Rock Bed Herb Garden

So it always seems like our farm produces more rocks and boulders than it does crops and livestock! No, actually things grow great here, but when we excavated the land when i was building the house i now have an overwelming stockpile or rocks and boulders. I definately bought a rocky piece of ground. However, instead of letting it get me down, I figured out a way to make the rocks work for me instead of against me.

Image

Between my pump house and an electrical tranformer (which i had already built a rock wall around to hide the ugly electrical box) I built a large rock garden bed, filled it with dirt, and it will be our “Herb Garden.”

It is still a bit early in the spring (3-11-13) to be planting alot of the herbs yet, but when the weather warms up i will plant all the seeds into the ground and let her grow. I have a fairly large collection of seeds from last spring that i purchased, with ambition of making some kind of herb growing bed. However, every day farm work, kids, and our jobs (wife is a Nurse, i am a Logger), getting an herb bed just never got done. So now, this year the bed is all done, the seeds are waiting, and we will be cooking and BBQ’ing with fresh herbs all summer! Yummy!

My design and construction of the bed may not be perfect, was just my thoughts, reasons, and materials i had at that given time, and is as fallows:

 The bed is placed on a natural ditch and water flowing line (was excavated for water and power lines to the house, so water kinda naturally flows in that area in heavy rains). To avoid over saturation of the soil and herbs, I shallowly dug up any grass in that general area. I then went into the field and packed every single rock by hand over and tossed over the fence landing next to the work area. Once i had a good supply of rocks, I started lining them up and setting them all in place so that they would not only hold in the soil, but also look halfway pleasing to the eye. Once the bed was all shaped i then used a five gallon bucket and a shovel, and placed in Approx. 2 inches of gravel in the bottom of the bed. I did this in thoughts of it will give good drainage for the herbs, but also as a water and drainage barrier for heavy springtime rains and the water that flows underneath the bed. This way the water should have a place to still flow, but not flood out my herb garden, making it a big swampy soupy mess. Any ways, once I smoothed all the gravel out i then used the tractor and got some extra soil i have piled up in numerous places around the farm and dumped it into the herb garden, smooting it out and plucking rocks sticks and weeds by hand. then Voila! Rock bed herb garden complete.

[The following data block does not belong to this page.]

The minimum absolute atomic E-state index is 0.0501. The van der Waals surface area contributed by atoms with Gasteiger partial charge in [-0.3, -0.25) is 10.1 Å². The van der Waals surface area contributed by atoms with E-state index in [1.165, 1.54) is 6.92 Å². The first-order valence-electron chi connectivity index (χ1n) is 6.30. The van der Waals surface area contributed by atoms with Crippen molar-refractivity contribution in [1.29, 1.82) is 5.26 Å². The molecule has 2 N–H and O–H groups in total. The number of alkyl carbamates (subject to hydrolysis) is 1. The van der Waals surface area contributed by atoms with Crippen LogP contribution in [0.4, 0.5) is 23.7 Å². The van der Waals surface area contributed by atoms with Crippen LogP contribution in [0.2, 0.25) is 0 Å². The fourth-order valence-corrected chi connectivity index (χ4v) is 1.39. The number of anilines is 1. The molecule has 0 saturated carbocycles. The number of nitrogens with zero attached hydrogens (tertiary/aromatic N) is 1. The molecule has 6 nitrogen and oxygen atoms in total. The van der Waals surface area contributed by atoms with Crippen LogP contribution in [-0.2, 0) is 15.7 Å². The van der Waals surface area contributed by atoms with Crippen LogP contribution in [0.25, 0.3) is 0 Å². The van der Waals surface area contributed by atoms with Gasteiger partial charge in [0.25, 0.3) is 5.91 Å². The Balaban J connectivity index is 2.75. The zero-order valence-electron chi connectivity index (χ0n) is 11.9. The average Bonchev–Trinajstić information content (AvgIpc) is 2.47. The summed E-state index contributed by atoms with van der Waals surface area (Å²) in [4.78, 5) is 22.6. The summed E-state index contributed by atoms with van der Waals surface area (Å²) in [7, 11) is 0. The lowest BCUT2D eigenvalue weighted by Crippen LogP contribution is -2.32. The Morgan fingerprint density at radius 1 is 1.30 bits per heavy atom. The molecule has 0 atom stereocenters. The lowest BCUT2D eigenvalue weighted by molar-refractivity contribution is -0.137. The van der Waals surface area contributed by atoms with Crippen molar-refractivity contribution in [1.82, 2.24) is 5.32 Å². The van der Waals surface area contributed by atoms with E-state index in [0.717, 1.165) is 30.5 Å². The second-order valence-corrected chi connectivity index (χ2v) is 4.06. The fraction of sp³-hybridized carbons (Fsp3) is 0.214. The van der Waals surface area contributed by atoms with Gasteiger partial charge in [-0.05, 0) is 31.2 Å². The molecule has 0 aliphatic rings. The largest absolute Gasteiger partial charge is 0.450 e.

As far as the herbs i will be planting in there they include: Mint (already planted in there now), Rosemary, Chives, Basil, Horse raddish (have it growing in a pot, need to plant it in my new herb bed), Cilantro/Corriander, Stevia, Dill, Thyme, Terragon, Oregano, Sage, and i am wanting to also pick up some spearmint when ever the local store starts stocking the plants. I was thinking maybe some Lavander also since i know it is edible just to add a little color to the bed, but i may try cooking with it a bit and dabble with it before i  plant any.

While i was making the rock bed herb garden I also built along side the drive way a rock bed flower and shrub bed. I currently have some small trees in there and some flowers and shrubs, but the trees will be removed and transplanted to a different location once they are bigger and a little more mature and stable.074

I am using it for kind of an incubation/baby nursing bed for the young trees, giving them a place for them to grow a bit, establish a good root system, get used to the soil, etc. The trees that are there now but will be removed in a year or two and placed in a final location include: Oriental Spruce, Colorado Blue spruce, Ponderosa Pine, Douglas Fir, White Fir (also known as a Piss Fir), a Willow tree, and a Golden rain tree. As far as decorative things that will stay are Forsynthias and Tulips, and will let the wife add what ever flowers she would like to add color. This smaller rock bed is purely decorative, basically just some eye candy along side the drive way (placed it up against a rock jack i build for the fence) as we/people travel up and down the driveway.